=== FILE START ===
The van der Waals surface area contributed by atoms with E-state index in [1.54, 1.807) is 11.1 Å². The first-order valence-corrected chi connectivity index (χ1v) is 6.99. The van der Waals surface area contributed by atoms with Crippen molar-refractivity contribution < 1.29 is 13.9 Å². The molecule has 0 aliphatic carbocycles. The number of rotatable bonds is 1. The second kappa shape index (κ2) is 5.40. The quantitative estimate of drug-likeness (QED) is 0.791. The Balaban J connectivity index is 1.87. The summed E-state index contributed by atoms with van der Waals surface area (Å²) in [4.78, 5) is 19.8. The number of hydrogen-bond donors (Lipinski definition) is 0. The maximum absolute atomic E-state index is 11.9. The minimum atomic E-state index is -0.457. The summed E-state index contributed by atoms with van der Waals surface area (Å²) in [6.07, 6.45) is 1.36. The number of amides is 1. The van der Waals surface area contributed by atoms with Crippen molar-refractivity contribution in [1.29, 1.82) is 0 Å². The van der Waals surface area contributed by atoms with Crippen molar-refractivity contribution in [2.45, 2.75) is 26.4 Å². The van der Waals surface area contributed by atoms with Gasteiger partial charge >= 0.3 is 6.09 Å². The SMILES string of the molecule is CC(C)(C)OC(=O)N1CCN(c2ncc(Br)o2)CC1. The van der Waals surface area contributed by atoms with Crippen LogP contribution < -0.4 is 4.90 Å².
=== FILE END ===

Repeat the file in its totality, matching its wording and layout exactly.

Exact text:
The van der Waals surface area contributed by atoms with E-state index in [1.54, 1.807) is 11.1 Å². The first-order valence-corrected chi connectivity index (χ1v) is 6.99. The van der Waals surface area contributed by atoms with Crippen molar-refractivity contribution < 1.29 is 13.9 Å². The molecule has 0 aliphatic carbocycles. The number of rotatable bonds is 1. The second kappa shape index (κ2) is 5.40. The quantitative estimate of drug-likeness (QED) is 0.791. The Balaban J connectivity index is 1.87. The summed E-state index contributed by atoms with van der Waals surface area (Å²) in [4.78, 5) is 19.8. The number of hydrogen-bond donors (Lipinski definition) is 0. The maximum absolute atomic E-state index is 11.9. The minimum atomic E-state index is -0.457. The summed E-state index contributed by atoms with van der Waals surface area (Å²) in [6.07, 6.45) is 1.36. The number of amides is 1. The van der Waals surface area contributed by atoms with Crippen molar-refractivity contribution in [1.29, 1.82) is 0 Å². The van der Waals surface area contributed by atoms with Crippen molar-refractivity contribution in [2.45, 2.75) is 26.4 Å². The van der Waals surface area contributed by atoms with Gasteiger partial charge >= 0.3 is 6.09 Å². The SMILES string of the molecule is CC(C)(C)OC(=O)N1CCN(c2ncc(Br)o2)CC1. The van der Waals surface area contributed by atoms with Crippen LogP contribution < -0.4 is 4.90 Å².